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phaedo   


loves, and lusts, and fears, and fancies, and idols, and every sort of

folly, prevents our ever having, as people say, so much as a

thought. For whence come wars, and fightings, and factions? whence but

from the body and the lusts of the body? For wars are occasioned by

the love of money, and money has to be acquired for the sake and in

the service of the body; and in consequence of all these things the

time which ought to be given to philosophy is lost. Moreover, if there

is time and an inclination toward philosophy, yet the body

introduces a turmoil and confusion and fear into the course of

speculation, and hinders us from seeing the truth: and all

experience shows that if we would have pure knowledge of anything we

must be quit of the body, and the soul in herself must behold all

things in themselves: then I suppose that we shall attain that which

we desire, and of which we say that we are lovers, and that is wisdom,

not while we live, but after death, as the argument shows; for if

while in company with the body the soul cannot have pure knowledge,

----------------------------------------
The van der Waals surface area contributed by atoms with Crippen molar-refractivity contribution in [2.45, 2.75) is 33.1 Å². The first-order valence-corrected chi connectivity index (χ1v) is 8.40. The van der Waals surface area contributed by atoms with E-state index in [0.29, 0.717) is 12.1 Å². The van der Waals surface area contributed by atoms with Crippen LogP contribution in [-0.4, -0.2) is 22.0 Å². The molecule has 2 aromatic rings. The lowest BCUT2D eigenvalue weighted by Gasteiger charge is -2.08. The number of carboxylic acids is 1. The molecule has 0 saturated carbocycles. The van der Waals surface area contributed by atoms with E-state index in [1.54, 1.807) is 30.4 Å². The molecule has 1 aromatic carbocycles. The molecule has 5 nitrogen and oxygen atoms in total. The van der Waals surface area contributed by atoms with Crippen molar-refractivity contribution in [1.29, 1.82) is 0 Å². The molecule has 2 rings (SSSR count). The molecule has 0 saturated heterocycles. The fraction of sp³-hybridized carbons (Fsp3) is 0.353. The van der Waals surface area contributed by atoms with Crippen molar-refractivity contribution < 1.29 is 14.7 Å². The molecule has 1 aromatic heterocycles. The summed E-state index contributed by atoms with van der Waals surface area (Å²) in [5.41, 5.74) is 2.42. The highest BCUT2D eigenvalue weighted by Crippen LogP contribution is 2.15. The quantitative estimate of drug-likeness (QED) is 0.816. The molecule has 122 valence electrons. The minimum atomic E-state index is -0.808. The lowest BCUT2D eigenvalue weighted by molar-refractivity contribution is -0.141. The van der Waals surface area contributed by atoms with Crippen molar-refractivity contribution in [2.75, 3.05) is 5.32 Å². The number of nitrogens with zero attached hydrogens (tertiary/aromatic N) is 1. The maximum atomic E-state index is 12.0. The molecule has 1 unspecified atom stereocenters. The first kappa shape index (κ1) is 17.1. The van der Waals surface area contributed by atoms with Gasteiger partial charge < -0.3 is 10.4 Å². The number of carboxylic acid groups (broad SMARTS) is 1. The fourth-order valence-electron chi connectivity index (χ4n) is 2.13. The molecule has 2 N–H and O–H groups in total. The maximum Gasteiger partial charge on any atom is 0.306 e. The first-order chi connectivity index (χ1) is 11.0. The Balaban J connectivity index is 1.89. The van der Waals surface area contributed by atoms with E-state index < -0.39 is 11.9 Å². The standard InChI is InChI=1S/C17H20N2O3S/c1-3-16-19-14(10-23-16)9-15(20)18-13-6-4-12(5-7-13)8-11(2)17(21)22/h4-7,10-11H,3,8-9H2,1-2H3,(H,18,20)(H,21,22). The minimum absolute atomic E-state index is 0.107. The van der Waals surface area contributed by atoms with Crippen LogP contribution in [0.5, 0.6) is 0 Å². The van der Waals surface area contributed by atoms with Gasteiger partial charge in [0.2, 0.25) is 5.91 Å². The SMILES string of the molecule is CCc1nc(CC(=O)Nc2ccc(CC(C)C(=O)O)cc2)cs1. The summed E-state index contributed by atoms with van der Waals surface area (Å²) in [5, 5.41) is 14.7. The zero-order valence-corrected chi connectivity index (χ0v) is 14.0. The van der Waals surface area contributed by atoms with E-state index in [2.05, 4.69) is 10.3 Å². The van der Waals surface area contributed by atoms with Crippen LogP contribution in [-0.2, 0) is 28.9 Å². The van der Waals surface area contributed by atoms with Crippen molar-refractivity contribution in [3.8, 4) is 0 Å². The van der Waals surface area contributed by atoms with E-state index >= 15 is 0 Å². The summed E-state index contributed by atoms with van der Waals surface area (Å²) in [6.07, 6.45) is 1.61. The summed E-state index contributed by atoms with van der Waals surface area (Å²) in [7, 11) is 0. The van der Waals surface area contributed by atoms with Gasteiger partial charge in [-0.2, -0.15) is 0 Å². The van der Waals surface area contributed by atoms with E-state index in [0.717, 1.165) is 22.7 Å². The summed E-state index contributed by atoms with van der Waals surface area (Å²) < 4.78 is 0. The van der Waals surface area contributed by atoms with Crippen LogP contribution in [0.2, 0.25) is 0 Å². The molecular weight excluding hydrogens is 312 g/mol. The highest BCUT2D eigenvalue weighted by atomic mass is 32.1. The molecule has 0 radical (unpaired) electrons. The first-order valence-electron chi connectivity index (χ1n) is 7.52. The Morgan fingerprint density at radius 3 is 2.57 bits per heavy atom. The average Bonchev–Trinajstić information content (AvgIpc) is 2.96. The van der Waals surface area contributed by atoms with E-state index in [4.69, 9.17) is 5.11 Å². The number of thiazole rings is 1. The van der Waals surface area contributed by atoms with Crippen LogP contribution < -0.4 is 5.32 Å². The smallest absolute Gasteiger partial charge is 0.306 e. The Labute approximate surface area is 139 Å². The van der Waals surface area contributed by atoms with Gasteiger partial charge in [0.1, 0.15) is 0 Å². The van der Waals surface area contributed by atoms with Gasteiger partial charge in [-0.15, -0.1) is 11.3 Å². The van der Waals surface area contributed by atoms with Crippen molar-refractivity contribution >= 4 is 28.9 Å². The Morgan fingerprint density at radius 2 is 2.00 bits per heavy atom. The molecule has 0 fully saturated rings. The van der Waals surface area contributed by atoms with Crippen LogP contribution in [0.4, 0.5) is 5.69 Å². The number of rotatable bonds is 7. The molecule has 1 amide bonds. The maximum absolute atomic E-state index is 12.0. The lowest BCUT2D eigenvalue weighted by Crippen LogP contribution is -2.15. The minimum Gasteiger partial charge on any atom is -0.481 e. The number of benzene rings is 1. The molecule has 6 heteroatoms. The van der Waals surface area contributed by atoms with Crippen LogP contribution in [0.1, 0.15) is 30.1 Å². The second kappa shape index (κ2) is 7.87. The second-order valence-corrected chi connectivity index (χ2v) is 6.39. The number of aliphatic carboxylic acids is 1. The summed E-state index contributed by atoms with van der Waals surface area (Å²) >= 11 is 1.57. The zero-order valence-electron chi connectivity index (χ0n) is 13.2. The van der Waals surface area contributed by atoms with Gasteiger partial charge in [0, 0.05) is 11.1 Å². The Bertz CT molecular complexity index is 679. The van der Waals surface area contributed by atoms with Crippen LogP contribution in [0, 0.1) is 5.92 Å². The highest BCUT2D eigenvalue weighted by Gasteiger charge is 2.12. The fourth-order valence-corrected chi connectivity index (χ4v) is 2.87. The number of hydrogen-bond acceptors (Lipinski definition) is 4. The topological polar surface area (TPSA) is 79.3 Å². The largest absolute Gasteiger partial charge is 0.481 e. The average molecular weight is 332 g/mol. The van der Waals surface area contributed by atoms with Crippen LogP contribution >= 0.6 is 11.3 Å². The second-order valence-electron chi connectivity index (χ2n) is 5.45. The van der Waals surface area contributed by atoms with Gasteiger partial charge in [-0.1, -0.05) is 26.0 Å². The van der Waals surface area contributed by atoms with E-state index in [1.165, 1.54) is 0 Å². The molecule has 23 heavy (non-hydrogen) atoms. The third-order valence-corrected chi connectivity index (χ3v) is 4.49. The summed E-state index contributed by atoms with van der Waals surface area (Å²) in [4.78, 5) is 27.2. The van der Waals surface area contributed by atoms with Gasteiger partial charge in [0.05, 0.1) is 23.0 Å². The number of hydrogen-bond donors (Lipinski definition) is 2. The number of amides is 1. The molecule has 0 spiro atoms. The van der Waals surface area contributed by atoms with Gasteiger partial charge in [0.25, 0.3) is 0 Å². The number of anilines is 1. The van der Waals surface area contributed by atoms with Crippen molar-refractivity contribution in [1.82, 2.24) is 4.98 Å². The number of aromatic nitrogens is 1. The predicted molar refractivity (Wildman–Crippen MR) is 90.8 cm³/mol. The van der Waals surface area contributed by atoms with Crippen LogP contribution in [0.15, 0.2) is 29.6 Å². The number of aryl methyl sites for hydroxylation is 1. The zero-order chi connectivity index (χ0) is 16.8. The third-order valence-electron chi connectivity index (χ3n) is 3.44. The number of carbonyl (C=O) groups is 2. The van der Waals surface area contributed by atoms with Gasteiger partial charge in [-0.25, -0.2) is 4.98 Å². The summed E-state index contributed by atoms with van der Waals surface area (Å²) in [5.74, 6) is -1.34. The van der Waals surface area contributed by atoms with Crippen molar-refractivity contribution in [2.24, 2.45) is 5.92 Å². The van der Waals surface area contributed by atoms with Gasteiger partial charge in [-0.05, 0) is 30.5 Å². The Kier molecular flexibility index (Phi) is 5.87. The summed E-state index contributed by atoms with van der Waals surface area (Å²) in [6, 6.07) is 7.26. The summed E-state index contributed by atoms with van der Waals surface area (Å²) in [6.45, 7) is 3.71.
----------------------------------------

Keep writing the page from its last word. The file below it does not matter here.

one of two things seems to follow-either knowledge is not to be

attained at all, or, if at all, after death. For then, and not till

then, the soul will be in herself alone and without the body. In

this present life, I reckon that we make the nearest approach to

knowledge when we have the least possible concern or interest in the

body, and are not saturated with the bodily nature, but remain pure

until the hour when God himself is pleased to release us. And then the

foolishness of the body will be cleared away and we shall be pure

and hold converse with other pure souls, and know of ourselves the

clear light everywhere; and this is surely the light of truth. For

no impure thing is allowed to approach the pure. These are the sort of

words, Simmias, which the true lovers of wisdom cannot help saying

to one another, and thinking. You will agree with me in that?

Certainly, Socrates.

But if this is true, O my friend, then there is great hope that,

going whither I go, I shall there be satisfied with that which has

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